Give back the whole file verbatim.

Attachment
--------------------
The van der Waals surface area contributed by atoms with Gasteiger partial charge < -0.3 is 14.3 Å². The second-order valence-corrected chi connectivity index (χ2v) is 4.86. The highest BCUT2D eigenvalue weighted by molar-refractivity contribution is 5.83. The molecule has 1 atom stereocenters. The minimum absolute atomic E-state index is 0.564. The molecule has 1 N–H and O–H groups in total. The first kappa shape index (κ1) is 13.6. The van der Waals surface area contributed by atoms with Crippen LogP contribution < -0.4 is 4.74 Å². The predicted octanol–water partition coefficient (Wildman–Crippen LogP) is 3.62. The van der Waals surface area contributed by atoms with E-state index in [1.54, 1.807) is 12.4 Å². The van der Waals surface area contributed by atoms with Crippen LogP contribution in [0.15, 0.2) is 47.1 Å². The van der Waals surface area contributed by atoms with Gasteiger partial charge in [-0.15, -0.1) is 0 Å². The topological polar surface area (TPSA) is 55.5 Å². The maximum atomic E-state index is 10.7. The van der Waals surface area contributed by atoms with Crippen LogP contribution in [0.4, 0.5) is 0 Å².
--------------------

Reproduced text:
The van der Waals surface area contributed by atoms with Gasteiger partial charge < -0.3 is 14.3 Å². The second-order valence-corrected chi connectivity index (χ2v) is 4.86. The highest BCUT2D eigenvalue weighted by molar-refractivity contribution is 5.83. The molecule has 1 atom stereocenters. The minimum absolute atomic E-state index is 0.564. The molecule has 1 N–H and O–H groups in total. The first kappa shape index (κ1) is 13.6. The van der Waals surface area contributed by atoms with Crippen LogP contribution < -0.4 is 4.74 Å². The predicted octanol–water partition coefficient (Wildman–Crippen LogP) is 3.62. The van der Waals surface area contributed by atoms with E-state index in [1.54, 1.807) is 12.4 Å². The van der Waals surface area contributed by atoms with Crippen LogP contribution in [0.15, 0.2) is 47.1 Å². The van der Waals surface area contributed by atoms with Gasteiger partial charge in [-0.15, -0.1) is 0 Å². The topological polar surface area (TPSA) is 55.5 Å². The maximum atomic E-state index is 10.7. The van der Waals surface area contributed by atoms with Crippen LogP contribution in [0.4, 0.5) is 0 Å².